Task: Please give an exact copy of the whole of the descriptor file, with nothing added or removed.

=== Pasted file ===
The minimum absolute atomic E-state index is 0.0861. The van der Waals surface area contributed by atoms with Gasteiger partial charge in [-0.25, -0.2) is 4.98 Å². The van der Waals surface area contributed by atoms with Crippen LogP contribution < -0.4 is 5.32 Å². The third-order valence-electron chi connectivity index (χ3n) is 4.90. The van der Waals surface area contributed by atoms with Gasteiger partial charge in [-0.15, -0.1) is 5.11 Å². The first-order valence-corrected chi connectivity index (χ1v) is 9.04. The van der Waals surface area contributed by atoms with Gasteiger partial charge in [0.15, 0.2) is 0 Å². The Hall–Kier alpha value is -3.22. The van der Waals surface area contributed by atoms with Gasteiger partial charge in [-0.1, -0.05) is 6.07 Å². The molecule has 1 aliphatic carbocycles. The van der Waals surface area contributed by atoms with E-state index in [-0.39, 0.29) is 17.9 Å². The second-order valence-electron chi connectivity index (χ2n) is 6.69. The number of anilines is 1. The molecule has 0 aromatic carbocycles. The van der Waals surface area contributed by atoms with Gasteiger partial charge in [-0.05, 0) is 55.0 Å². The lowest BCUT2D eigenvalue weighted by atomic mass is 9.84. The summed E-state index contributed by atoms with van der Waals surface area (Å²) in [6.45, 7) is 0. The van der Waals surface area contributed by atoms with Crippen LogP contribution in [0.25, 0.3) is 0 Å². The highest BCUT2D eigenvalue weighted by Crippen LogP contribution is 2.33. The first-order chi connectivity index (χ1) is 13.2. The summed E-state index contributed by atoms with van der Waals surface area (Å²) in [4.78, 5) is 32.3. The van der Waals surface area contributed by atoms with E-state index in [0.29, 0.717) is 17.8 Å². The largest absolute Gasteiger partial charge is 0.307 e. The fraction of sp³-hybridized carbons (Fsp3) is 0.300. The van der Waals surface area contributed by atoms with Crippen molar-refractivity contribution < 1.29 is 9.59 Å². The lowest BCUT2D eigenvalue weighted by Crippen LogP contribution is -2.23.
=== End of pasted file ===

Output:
The minimum absolute atomic E-state index is 0.0861. The van der Waals surface area contributed by atoms with Gasteiger partial charge in [-0.25, -0.2) is 4.98 Å². The van der Waals surface area contributed by atoms with Crippen LogP contribution < -0.4 is 5.32 Å². The third-order valence-electron chi connectivity index (χ3n) is 4.90. The van der Waals surface area contributed by atoms with Gasteiger partial charge in [-0.15, -0.1) is 5.11 Å². The first-order valence-corrected chi connectivity index (χ1v) is 9.04. The van der Waals surface area contributed by atoms with Gasteiger partial charge in [0.15, 0.2) is 0 Å². The Hall–Kier alpha value is -3.22. The van der Waals surface area contributed by atoms with Gasteiger partial charge in [-0.1, -0.05) is 6.07 Å². The molecule has 1 aliphatic carbocycles. The van der Waals surface area contributed by atoms with E-state index in [-0.39, 0.29) is 17.9 Å². The second-order valence-electron chi connectivity index (χ2n) is 6.69. The number of anilines is 1. The molecule has 0 aromatic carbocycles. The van der Waals surface area contributed by atoms with Gasteiger partial charge in [-0.05, 0) is 55.0 Å². The lowest BCUT2D eigenvalue weighted by atomic mass is 9.84. The summed E-state index contributed by atoms with van der Waals surface area (Å²) in [6.45, 7) is 0. The van der Waals surface area contributed by atoms with Crippen LogP contribution in [0.25, 0.3) is 0 Å². The highest BCUT2D eigenvalue weighted by Crippen LogP contribution is 2.33. The first-order chi connectivity index (χ1) is 13.2. The summed E-state index contributed by atoms with van der Waals surface area (Å²) in [4.78, 5) is 32.3. The van der Waals surface area contributed by atoms with E-state index in [0.29, 0.717) is 17.8 Å². The largest absolute Gasteiger partial charge is 0.307 e. The fraction of sp³-hybridized carbons (Fsp3) is 0.300. The van der Waals surface area contributed by atoms with Crippen molar-refractivity contribution < 1.29 is 9.59 Å². The lowest BCUT2D eigenvalue weighted by Crippen LogP contribution is -2.23.